Signalling among relatives. II. Beyond the Tower of Babel.
Bergstrom, Carl T.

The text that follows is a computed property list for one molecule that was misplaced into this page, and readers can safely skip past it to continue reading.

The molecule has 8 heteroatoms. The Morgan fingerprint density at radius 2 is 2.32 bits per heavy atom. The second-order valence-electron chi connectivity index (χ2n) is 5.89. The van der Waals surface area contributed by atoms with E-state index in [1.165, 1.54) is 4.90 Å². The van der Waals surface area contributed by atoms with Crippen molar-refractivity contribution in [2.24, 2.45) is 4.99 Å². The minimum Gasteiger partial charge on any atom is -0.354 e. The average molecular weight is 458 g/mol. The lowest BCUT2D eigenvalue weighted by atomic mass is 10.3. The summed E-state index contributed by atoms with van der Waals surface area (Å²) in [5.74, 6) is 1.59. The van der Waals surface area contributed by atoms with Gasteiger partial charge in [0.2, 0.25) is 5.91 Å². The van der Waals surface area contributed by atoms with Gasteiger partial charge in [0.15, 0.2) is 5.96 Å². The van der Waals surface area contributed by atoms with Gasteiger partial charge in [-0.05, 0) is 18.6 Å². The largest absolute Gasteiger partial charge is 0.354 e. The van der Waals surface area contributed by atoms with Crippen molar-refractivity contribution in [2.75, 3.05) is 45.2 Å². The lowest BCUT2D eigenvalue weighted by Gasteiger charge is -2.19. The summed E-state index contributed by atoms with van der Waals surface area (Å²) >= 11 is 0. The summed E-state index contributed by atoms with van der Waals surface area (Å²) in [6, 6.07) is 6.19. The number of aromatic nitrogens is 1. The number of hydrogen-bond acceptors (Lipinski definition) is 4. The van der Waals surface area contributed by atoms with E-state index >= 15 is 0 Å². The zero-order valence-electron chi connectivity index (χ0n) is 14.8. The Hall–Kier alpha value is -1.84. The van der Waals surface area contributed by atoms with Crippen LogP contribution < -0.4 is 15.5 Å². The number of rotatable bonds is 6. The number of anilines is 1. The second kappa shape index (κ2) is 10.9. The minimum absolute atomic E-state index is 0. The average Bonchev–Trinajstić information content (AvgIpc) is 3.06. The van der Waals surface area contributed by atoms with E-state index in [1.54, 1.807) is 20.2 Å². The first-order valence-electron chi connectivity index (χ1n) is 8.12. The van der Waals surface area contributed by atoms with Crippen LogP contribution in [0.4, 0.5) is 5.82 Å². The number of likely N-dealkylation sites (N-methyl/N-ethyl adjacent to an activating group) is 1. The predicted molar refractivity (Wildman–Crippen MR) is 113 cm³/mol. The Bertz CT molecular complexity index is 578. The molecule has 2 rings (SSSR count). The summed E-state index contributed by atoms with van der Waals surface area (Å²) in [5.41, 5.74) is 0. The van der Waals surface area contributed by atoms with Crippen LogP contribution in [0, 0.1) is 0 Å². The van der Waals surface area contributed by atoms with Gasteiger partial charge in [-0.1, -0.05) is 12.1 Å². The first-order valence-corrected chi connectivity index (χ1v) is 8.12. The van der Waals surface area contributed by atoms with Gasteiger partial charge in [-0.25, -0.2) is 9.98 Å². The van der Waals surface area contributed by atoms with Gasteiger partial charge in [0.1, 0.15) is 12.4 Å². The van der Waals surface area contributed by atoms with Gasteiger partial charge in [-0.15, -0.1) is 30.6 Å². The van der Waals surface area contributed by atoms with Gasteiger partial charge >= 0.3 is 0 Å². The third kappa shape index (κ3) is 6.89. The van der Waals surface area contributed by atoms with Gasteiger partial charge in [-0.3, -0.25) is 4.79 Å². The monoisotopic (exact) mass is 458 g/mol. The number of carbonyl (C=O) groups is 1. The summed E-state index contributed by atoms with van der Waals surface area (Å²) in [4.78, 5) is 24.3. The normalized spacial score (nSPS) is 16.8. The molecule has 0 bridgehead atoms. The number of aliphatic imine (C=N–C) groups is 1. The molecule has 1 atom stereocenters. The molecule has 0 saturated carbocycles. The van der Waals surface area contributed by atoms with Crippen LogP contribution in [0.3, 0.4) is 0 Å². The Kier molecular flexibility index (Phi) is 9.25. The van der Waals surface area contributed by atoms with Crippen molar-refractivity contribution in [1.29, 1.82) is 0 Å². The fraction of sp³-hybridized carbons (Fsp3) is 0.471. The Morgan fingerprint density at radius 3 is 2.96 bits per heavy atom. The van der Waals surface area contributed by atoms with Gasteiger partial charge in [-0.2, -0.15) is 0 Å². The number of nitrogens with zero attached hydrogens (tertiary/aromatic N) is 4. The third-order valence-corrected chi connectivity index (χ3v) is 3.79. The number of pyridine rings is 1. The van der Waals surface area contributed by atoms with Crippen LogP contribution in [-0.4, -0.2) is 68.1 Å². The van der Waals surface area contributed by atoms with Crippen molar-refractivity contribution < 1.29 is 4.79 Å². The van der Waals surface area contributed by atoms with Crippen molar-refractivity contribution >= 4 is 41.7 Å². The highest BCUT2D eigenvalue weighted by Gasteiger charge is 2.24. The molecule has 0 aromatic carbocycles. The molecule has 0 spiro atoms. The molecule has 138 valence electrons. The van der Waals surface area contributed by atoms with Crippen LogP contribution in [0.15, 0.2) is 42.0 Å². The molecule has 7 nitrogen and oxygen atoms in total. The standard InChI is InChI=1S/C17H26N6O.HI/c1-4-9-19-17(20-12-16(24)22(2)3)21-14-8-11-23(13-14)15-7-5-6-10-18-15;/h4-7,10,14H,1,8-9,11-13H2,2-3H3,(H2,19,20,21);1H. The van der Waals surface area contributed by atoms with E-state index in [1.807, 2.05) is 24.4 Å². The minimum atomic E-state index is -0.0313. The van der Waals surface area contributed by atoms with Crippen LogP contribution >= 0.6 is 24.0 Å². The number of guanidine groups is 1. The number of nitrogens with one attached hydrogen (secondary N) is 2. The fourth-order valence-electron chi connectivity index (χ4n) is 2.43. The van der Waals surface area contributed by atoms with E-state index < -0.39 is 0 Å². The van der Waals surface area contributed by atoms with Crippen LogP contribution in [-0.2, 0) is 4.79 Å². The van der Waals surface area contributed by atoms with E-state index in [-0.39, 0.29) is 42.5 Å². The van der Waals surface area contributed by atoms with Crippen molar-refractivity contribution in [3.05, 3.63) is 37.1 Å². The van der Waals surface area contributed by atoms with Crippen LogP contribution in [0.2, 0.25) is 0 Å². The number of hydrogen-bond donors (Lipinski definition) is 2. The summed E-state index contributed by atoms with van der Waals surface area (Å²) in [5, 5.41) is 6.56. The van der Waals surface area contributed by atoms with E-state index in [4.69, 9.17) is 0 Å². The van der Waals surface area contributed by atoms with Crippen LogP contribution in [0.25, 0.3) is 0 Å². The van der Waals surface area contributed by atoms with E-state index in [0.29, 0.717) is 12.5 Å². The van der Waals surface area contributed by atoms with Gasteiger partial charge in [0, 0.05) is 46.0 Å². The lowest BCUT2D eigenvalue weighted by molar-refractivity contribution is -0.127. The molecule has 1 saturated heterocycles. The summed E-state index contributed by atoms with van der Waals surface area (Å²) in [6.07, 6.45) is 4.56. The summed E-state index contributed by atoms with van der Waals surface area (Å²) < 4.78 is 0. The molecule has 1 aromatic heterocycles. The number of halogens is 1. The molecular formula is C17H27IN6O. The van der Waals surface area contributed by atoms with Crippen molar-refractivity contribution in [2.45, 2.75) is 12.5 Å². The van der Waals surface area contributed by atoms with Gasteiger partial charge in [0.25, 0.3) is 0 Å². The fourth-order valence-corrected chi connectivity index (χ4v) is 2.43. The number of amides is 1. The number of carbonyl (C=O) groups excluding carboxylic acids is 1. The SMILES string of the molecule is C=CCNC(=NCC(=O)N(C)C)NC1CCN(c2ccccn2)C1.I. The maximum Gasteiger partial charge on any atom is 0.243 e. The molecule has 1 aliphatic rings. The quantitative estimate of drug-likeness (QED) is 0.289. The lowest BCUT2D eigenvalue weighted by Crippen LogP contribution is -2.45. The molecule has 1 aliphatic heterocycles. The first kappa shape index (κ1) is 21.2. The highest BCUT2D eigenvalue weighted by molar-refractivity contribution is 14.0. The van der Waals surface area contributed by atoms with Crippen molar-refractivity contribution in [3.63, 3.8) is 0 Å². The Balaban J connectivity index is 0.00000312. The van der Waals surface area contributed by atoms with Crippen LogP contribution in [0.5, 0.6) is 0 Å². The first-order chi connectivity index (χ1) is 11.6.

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Models of costly signalling are commonly employed in evolutionary biology in order to explain how honest communication between individuals with conflicting interests can be stable. These models have focused primarily on a single type of honest signalling equilibrium, the separating equilibrium in which any two different signallers send distinct signals, thereby providing signal receivers with complete information. In this paper, we demonstrate that in signalling among relatives (modelled using the Sir Philip Sidney game), there are not one but a large number of possible signalling equilibria, most of which are pooling equilibria in which different types of signallers may share a common signal. We prove that in a general Sir Philip Sidney game, any partition of signallers into equi-signalling classes can have a stable signalling equilibrium if and only if it is a contiguous partition, and provide examples of such partitions. A similar (but slightly stricter) condition is shown to hold when signals are transmitted through a medium with signalling error. These results suggest a solution to a problem faced by previous signalling theory models: when we consider the separating equilibrium, signal cost is independent of the frequency of individuals sending that signal and, consequently, even very rare signaller types can drastically affect signal cost. Here, we show that by allowing these rare signallers to pool with more common signallers, signal cost can be greatly reduced.
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